John Beardsley Director, Garden & Landscape Studies, Dumbarton Oaks
“A lot of artists in the late sixties and early seventies wanted to engage this idea of physical experience in space. Artists, I think, wanted to deal with ideas about the body moving through space over time and so they moved their art into real space as a way of engaging more of the senses. Spiral Jetty is probably the best known work by Robert Smithson, who was one of the most interesting artists of the late sixties and early seventies. He was a writer as well as a sculptor and left us with a really challenging and interesting body of written work that’s provided the foundation for a lot of subsequent work that’s been done in the landscape.
The Spiral Jetty is a coil of black basalt rock and earth that spins about 1,500 feet into the Great Salt Lake. And it’s made in the shape of a spiral, Smithson said, because as he stood at the foot of the site, the site seemed to spin around him to rotate out to the horizon like a cyclone. He also liked the fact that there’s a Native American legend that the Great Salt Lake is connected to the ocean through a whirlpool in its center. And he drew analogies between the spiral and the shape of the salt crystals that form on the rocks as the water rises and falls. So, it was made for a specific site, or it was made in response to the conditions of a specific site. But Smithson wasn’t drawn to just any kind of landscape. He preferred landscapes that had a sort of challenging quality to them, sites that were derelict in some way or seemed disturbed in some way. And he was drawn to the Great Salt Lake because it’s in a very arid environment, but also because the water is so salty that nothing can grow in it except for colonies of an algae that turns the water pink. So he was drawn to these extreme environmental conditions with the idea that art could somehow draw you into landscapes that you might not otherwise go to.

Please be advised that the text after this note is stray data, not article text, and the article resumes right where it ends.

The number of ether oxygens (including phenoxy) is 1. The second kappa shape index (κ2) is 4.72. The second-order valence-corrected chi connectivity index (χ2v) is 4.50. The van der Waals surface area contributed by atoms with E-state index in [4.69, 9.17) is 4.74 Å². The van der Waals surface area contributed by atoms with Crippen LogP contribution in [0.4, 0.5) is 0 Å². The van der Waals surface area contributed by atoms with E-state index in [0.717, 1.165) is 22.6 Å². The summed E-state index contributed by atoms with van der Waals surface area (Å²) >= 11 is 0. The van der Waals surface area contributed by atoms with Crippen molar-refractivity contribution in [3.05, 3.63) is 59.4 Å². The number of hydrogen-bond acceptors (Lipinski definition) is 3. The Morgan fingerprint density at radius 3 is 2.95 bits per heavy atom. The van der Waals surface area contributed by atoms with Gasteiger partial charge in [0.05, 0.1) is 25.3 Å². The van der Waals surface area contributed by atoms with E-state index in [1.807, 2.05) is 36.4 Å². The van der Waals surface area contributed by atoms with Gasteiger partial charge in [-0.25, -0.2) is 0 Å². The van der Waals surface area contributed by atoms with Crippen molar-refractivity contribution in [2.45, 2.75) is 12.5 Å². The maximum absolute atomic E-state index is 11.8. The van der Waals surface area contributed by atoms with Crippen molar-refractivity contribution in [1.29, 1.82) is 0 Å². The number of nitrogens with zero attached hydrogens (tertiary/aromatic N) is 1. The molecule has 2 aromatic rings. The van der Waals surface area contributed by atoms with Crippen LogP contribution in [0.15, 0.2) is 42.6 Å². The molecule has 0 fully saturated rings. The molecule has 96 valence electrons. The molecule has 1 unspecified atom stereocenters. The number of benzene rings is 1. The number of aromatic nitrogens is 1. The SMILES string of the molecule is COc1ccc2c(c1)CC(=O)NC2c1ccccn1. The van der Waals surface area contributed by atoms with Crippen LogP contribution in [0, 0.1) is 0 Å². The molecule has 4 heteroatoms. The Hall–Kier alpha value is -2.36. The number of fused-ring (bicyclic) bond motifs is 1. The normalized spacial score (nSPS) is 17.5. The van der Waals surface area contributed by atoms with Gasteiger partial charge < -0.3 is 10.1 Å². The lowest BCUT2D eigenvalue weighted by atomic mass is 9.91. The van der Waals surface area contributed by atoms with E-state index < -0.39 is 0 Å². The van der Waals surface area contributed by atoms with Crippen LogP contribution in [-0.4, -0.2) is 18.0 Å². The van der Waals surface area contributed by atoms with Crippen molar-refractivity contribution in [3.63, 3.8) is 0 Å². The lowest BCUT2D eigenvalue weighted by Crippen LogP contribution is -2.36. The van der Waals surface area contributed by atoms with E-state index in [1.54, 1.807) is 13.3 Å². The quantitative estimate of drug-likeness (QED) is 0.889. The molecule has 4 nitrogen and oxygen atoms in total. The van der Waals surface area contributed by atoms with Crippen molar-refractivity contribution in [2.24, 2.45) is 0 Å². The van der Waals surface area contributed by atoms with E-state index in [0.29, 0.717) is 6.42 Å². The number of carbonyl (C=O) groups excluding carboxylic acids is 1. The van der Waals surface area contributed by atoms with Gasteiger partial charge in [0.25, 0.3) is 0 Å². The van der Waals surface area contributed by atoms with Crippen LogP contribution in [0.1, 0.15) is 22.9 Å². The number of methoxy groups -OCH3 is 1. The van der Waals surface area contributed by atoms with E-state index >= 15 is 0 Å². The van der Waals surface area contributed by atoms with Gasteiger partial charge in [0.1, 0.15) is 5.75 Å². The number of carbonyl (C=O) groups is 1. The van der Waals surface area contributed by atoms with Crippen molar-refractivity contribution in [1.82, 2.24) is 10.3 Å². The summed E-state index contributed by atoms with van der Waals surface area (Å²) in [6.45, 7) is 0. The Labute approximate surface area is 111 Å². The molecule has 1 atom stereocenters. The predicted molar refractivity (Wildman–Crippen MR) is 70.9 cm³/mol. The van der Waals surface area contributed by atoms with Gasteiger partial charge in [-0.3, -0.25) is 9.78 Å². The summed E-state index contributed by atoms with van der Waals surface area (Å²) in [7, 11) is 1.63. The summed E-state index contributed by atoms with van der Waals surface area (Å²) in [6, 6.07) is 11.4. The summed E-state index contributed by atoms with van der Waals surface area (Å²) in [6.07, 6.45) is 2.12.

Spiral Jetty exists in many forms. It exists as a physical artifact in the landscape itself, it exists as drawings, it exists as a film, it exists as a text—he wrote an essay called ‘The Spiral Jetty.’ So it doesn’t exist only as a physical entity in the landscape, it exists in all these other forms as well. And, it’s really meant to be experienced through all those media.”
Baker, George, Bob Phillips, Ann Reynolds, and Lytle Shaw. Robert Smithson: Spiral Jetty. Berkeley and Los Angeles: University of California, 2005.
Beardsley, John. Earthworks and Beyond: Contemporary Art in the Landscape. New York: Abbeville Press, 2006.
Grande, John K. Art Nature Dialogues: Interviews with Environmental Artists.Foreword by Edward Lucie-Smith. Albany: SUNY Press, 2004.
Kastner, Jeffrey. Land & Environmental Art. London: Phaidon, 2005.
Reynolds, Ann. Robert Smithson: Learning from New Jersey and Elsewhere.Cambridge, MA: MIT, 2004.
Shapiro, Gary. Earthwards: Robert Smithson and Art after Babel. Berkeley and Los Angeles: University of California, 1997.
Tufnell, Ben. Land Art. London: Tate Publishing, 2007.